It is prosecuting miners who are extracting cryptocurrencies using it for the population, according to a senior Energy Department official. Power companies are aware of the increased consumption and are trying to force you to pay at commercial rates.
Amateur cryptocurrency miners in Russia are under pressure despite lack of regulation of home mining
, has begun to identify improvised mining farms in residential buildings The deputy energy ministry’s Pavel Snikkars told the Russian press about the increased consumption and load on the grid at substations.
A senior government official told the daily Izvestia that authorities were chasing “illegal miners.” While cryptocurrency mining is not yet regulated and such activities are not expressly prohibited at this time, power companies have found that these consumers do not use electricity for domestic purposes in court. I can prove it.
In at least 10 cases so far, according to lawyers interviewed by the Times, suppliers have paid the difference between the preferential tariffs for the general public and the higher rates demanded by companies to their mines. He said he was able to make the workers pay for it. pay.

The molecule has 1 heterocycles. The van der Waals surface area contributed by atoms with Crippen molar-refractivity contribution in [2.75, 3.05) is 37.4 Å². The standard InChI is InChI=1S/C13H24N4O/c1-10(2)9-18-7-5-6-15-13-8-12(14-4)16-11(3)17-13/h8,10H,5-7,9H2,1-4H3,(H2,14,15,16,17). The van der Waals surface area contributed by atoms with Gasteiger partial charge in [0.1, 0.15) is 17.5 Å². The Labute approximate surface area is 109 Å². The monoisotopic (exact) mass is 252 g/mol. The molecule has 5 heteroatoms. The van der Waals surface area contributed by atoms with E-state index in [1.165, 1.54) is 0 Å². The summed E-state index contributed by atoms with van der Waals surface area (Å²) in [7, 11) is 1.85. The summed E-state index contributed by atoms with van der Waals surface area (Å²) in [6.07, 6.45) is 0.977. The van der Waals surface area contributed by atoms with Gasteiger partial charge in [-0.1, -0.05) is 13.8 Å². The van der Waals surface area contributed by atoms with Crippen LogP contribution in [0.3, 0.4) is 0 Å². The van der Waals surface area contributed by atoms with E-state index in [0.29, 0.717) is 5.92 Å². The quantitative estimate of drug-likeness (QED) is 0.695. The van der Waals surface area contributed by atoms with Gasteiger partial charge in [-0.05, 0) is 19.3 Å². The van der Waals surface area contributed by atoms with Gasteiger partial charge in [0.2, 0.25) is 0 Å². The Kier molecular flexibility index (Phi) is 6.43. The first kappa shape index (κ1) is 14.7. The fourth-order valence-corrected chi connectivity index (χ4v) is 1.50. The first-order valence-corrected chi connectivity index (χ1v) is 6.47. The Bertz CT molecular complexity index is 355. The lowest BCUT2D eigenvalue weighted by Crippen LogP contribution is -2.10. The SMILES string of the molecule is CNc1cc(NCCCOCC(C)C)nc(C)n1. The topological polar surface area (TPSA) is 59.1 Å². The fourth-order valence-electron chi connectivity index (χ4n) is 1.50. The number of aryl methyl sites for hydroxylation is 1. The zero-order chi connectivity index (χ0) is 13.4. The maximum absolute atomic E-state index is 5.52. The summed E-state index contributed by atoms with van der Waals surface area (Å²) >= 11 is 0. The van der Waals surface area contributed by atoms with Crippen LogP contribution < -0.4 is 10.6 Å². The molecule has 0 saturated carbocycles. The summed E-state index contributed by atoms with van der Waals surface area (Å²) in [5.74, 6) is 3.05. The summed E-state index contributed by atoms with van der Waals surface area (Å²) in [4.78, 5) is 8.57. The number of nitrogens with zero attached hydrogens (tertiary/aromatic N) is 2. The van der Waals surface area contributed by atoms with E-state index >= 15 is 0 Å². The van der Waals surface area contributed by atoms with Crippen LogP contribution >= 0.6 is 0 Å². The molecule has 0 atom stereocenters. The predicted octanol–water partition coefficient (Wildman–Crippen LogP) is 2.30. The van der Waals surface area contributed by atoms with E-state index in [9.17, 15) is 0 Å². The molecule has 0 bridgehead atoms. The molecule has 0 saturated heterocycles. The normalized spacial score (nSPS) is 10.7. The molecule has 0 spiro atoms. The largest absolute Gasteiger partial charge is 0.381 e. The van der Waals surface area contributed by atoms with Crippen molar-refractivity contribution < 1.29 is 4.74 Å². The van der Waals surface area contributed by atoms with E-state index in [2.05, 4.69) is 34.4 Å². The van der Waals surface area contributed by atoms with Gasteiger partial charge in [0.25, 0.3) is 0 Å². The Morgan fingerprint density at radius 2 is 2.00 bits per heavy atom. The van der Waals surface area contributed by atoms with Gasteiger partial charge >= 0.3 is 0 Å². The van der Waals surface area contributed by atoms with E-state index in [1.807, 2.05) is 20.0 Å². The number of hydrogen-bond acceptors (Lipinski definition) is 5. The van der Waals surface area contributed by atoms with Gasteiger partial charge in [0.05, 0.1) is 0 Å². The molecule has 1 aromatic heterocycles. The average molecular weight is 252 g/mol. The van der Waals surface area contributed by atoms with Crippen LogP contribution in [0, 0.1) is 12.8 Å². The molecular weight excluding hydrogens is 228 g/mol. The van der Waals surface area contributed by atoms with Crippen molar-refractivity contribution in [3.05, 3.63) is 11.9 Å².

If an increase in power consumption arouses their suspicions, the power company will first send an inspector to investigate and issue a new bill based on the price of the power used for commercial purposes. He does, Snikkars explained. Ultimately, they were able to try to prove their case in court.
Irkutskenergosbyt, the electricity distribution company for the energy-rich region of Irkutsk, dubbed “the mining capital of Russia,” was one of the first companies to address the issue in 2021. According to a report in August of this year, a cryptocurrency miner in Siberia said that in rural areas the fees will be as little as $0.01 per kWh, and he has already paid a fine of 100 million rubles (the amount at that time). about $1.7 million).
Power supply problems in some regions are blamed on Home He Crypto He Mining announced a significant increase in the proportion of He also stressed that home mining is a major problem in certain areas where infrastructure cannot handle the load and energy companies are taking steps to ensure reliable supply for other users.
According to Oleg Ogienko, Director of Government Relations at Bitriver, one of Russia’s largest mining farms, cryptocurrency mining in Russia requires about 1.7 GW of electricity, which 50-60% are used in the industrial segment of the market. operator.
Mining is a cryptocurrency that the Russian government wants to legalize and regulate to take advantage of the country’s competitive advantages in the industry, such as cheap energy resources and cool climate conditions. One of the related activities.
In November, a group of parliamentarians proposed a bill aimed at regulating the minting of digital currencies like Bitcoin by amending the country’s existing laws “on digital financial assets.” submitted to the House of Commons. The bill is backed by the Bank of Russia and is expected to be adopted by the end of the year.
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